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Kalida council confronted about wind turbine vote PDF Print E-mail
Tuesday, June 03, 2014 8:00 PM

BY ANNE COBURN-GRIFFIS

dhi MEDIA Editor

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KALIDA — Two weeks after voting 5-1 against a request by KMI Inc. for the construction of two wind turbines, Kalida council members found themselves facing business and industry representatives from their community at their meeting on Monday.

The votes were cast at the May 19 meeting, a meeting attended largely by residents opposed to the project. Although some of the former were seated or standing in the municipal building and in the adjacent fire hall Monday evening, a number of the individuals were present to recognize KMI for its positive impact on Kalida. Others expressed concerns about how the vote on the KMI project was contrary to the public input.

After an approval of bills, Mayor Alan Gerdemann recognized the audience and invited Ron Kahle to speak. Kahle presented a list of 60 Kalida businesses who wished to offer support for KMI’s presence. Kevin Kahle of B & K Tool Inc. followed, stating that he should have supported KMI’s project weeks ago

“I keep hearing from the community, and even surrounding communities, and everybody’s question is, ‘We thought that was a done deal.’ The community voted on this and it overwhelmingly passed,” he said. “They want to know what was the change behind it. I’m curious to understand the details myself.”

Council member Jason Birkemeier’s offered an interpretation of the wind turbine issue as it was posed to voters on the 2012 ballot.

“A lot of it is perception; I understand that,” he said. “But the language that we put on the ballot was ‘Shall construction and operation of wind turbines be allowed in industrial-zoned areas of the village of Kalida with the prior approval of the village council?’

“As council, when we put that issue on the ballot, we were looking at a change to an ordinance that was already in place, that had given us little opportunity at all to put wind turbines in the village,” he said. “What we were looking for was a voice from the community. Should we even entertain that at some point down the road? We took that 65 percent vote in favor and we made those changes to the ordinance.”

Birkemeir further explained that the vote gave council the power to determine when the construction of wind turbines is appropriate.

Denny Kerner, proprietor of The Village Café, expressed concern about information presented to council at its last meeting that may have swayed their vote. “Did any of you council members do any studying of this project, besides out-of-state, internet research?” he asked. “Did you go to Van Wert and personally talk to anybody who lives under these things? Did you walk under them? Did you hear them? I’m hoping that you guys voted for the benefit of the village.”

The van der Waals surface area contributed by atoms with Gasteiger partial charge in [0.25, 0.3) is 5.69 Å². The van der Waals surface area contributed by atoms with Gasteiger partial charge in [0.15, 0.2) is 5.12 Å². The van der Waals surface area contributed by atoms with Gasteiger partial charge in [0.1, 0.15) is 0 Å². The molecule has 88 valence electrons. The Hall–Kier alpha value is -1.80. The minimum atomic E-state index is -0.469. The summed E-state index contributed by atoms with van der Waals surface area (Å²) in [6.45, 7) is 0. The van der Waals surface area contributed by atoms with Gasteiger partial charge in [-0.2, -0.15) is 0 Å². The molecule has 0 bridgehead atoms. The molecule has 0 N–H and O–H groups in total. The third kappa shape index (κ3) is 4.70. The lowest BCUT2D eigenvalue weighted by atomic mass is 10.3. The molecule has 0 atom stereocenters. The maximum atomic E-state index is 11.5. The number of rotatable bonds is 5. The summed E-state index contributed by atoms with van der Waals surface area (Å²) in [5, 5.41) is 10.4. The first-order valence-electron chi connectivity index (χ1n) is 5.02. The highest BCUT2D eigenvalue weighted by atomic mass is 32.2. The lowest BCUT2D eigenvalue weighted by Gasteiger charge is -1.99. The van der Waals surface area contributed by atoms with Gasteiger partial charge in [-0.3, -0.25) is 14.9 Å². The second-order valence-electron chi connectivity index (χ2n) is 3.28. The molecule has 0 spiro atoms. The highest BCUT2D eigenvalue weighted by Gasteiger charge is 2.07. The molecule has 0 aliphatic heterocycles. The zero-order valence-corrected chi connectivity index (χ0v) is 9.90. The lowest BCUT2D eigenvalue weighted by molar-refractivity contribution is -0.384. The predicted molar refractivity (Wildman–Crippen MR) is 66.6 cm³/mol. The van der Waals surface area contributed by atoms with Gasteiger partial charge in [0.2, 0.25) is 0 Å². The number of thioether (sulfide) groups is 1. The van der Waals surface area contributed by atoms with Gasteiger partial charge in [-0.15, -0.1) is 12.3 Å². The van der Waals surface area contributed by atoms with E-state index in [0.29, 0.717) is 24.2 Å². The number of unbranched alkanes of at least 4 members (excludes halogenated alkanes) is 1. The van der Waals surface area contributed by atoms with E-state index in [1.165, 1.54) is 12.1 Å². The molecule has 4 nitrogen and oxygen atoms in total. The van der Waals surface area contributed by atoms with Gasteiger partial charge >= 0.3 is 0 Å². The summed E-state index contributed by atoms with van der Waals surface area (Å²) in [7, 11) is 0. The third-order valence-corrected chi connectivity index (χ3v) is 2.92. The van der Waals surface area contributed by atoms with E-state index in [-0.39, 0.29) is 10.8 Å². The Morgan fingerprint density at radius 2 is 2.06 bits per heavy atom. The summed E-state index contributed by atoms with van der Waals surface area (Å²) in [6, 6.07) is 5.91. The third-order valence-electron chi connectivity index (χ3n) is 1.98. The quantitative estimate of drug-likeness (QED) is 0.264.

Council member Bob Buss said that he did go to Van Wert. He stated that his opposition to the proposed wind turbine project stemmed from concerns about property values. Birkemeier said this was the major issue for him, as well.

“If we vote yes, there’d never be a chance to change that,” Buss said. “But if we said no, this kind of meeting can take place, we can rehash this and see if it’s the right thing.”

Bill Rieman, Kalida School enhancement committee president, Pioneer Day publicity chairman and park board president, said, “Nobody ever said these wind turbines were going to be the be-all, end-all, that KMI was going to close without them. But they need every tool in their bag to be competitive. And this would be one more tool in their bag.”

“This community has always been very progressive, very forward-thinking,” said Larry Unverferth of Unverferth Manufacturing. “That’s how communities grow. We need to keep that in the forefront.”

K. Kahle asked if the wind turbine option for KMI is dead.

“Speaking for myself, it’s never dead,” said Fortman, adding that he would like to talk with Rick Esch, KMI Senior Vice President, about the issue. “Safety is an issue. I’ve never heard of someone being killed by one and I don’t want to hear that.”

“We want KMI to be able to do what they do and remain competitive in the global market. Obviously this was one of the methods they were using to get to that point,” said K. Kahle. “The trickle-down effect affects every business in this community. What’s the business perception for any new business moving into Kalida?”

Gerdeman said he intends to set up a meeting with Esch, a meeting which will include a council member, to discuss possible ways that the wind turbine project could be redesigned for council’s consideration. Esch was not present during Monday’s meeting.

“I think if they change the configuration of the turbines, relocate them, buy some more property to get them further out, whatever, I think council would consider another project,” said Gerdeman. “I think we also have to get some sort of endorsement from nearby property owners, since there are no hard facts about property values either way. It’s not shut out. If Unverferth wanted to present a similar proposal, council would consider it. That’s what the ordinance was for. It’s ‘projects’, not ‘project.’”

 

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